[Dshield] DShield's Public Goals

M Cook dshieldlists at versateam.com
Fri Jan 6 02:10:40 GMT 2006


But you see, the more residential dynamic IP addresses are blocked, the 
fewer options the spammers have left, which I think is a Good Thing. I'm 
probably already blocking that open proxy in East Elbonia, so zombies 
can tunnel there all they want to. (I block the server in East Elbonia 
not because I disagree with their politics, but because I don't want 
their unwanted spam tying up my server to the exclusion of work I want 
it to do.) I think more and more admins in East Elbonia are figuring out 
that they need to play nice, else they won't be able to play at all. 
Which makes it harder for the spammers, and easier for the block lists.

If the ISP's SMTP server starts relaying spam, it will get added to a 
block list, and nobody wants that. Most of the good ISPs may not filter 
for viruses, but they at least throttle email from residential/dynamic 
customers, and usually require authentication of some sort, even if it 
is just identifying the customer by IP address. The owner of the server 
in East Elbonia won't care if her server is acting as an SMTP relay for 
a zombie in suburban Iowa, but that customer's ISP will if more and more 
other servers block it and its customers. It's about accountability. If 
the ISP is held accountable, and in turn holds the customer accountable, 
the customer will soon get the zombie disabled. We shouldn't just stand 
around while the spammers use home computers and ISP servers with 
impunity, essentially stealing services. We need to stop the spammer, to 
be sure, but we don't want innocent residential computers spreading that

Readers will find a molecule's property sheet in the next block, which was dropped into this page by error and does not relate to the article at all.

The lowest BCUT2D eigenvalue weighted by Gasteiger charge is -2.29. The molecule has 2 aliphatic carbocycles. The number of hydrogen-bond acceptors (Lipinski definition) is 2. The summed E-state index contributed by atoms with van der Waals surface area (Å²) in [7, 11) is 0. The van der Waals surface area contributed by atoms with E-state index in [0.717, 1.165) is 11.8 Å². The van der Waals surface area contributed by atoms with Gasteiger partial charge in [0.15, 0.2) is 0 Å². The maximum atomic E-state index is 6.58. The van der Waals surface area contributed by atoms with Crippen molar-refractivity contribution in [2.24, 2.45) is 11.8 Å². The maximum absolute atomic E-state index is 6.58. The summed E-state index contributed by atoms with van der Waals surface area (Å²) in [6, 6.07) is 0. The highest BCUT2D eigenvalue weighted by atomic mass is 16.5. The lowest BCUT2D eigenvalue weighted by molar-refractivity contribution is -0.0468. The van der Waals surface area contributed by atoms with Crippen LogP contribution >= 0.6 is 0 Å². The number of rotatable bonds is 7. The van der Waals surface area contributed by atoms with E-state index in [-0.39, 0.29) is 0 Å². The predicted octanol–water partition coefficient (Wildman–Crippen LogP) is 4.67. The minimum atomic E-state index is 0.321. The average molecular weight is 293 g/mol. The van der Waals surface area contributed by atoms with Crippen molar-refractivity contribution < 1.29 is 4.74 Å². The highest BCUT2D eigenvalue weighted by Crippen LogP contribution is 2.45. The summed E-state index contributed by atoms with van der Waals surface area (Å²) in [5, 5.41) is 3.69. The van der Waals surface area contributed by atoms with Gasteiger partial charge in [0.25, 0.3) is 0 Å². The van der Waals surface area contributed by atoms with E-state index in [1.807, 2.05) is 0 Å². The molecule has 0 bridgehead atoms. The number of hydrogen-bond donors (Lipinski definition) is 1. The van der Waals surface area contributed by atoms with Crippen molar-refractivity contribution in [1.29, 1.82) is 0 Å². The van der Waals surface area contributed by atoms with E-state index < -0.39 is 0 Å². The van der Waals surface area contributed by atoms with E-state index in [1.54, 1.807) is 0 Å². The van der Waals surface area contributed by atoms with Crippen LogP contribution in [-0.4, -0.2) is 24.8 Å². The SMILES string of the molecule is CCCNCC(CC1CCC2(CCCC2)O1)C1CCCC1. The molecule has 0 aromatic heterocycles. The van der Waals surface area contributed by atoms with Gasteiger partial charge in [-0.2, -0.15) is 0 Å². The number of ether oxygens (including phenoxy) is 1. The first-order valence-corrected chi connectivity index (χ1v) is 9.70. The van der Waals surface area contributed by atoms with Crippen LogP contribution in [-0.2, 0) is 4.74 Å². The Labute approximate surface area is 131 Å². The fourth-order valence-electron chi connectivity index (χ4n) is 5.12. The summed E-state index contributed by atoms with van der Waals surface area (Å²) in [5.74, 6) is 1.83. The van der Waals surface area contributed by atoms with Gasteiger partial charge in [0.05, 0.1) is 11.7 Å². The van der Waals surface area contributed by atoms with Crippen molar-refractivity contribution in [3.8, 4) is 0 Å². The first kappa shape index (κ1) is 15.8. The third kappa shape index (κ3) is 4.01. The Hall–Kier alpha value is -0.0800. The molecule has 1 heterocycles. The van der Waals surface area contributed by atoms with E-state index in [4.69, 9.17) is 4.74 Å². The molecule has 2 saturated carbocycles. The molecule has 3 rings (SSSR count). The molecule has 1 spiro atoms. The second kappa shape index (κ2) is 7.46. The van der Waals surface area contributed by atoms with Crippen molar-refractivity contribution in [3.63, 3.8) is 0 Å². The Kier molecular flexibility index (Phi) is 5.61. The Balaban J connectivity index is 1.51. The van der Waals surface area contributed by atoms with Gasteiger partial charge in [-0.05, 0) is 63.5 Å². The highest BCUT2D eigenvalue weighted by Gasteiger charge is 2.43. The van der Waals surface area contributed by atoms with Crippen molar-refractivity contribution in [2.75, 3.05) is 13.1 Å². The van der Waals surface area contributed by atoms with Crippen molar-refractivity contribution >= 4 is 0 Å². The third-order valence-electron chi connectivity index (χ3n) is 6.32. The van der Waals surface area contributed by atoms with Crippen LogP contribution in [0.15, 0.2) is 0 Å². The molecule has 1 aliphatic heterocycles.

garbage either. We do want the owner of that residential computer to at 
least become aware that someone is stealing computer service from him, 
and preferably do something about it. The ISP is much more likely to let 
them know than the admin in East Elbonia. And yes I'm aware that it is 
not in the profitability model of ISPs to notify every customer who has 
been compromised by a spammer's crime syndicate. Tough. It needs to be.

The reason spammers use zombies and botnets is because the block lists 
are working! They can't use an open proxy server set up for that purpose 
or even SMTP servers which they legitmately pay for -- they get blocked 
too quickly and too throughly by those of us who just do not want them 
tying up our servers. So they MUST resort to criminal use of zombies and 
botnets if they want to stay in "business", to try to make it harder for 
us to block them. It's the same with the spam filters; they MUST find 
ways to trick the filters into letting their spam through, which means 
messages that are more and more fraudulent and/or comical.

Maybe you are talking about "decriminalizing" spam? Well, maybe there's 
something to that. If the spammers can buy a big server and put it on a 
big pipe in the US and everyone has to accept their spam, they wouldn't 
have any incentive to create zombie botnets, and maybe the crime 
syndicates would lose interest. I haven't thought that through 
completely, though I surely would not want to be forced to let them tie 
up my machine so I can't get any work done.



josh at theoubliette.net wrote:

>Such a blocking solution wouldn't solve the problem in the case of a
>compromised host running it's own mail server (i.e. reducing spam and
>spread of viruses)...I would *theoretically* just make a smarter mailbot
>virus that uses the ISP's mail service.  Very few ISPs block spam or scan
>for viruses.  Some of the larger ones do, but I would again defer to my
>previous point regarding ISP v. ASP.   They sometimes will respond to a
>report AUP violation, and more often than not won't, especially in the
>case of dial up.  Better yet, I engineer my mail bot to tunnel mail out
>port 80 to a zombie that I control in east Elbonia that simply forwards
>the mail normally, because everyone knows that the Elbonians don't believe
>that you can *dictate* such controls to them and simply won't follow
>*your* rules because they disagree with your country politically.
>
>...I could go on and on, but I still stand by my point (which is the same
>point that others have supported as well), that port filtering will not
>work at that level.  If, in a utopian world, everyone did it, it might
>work for about five minutes, until the bad guys came up with another
>scheme to get around it, or use a compromised host, or a non-RFC compliant
>mail server, or insecure php application that allows scripted commands as
>non-validated user input...
>
>  
>
>


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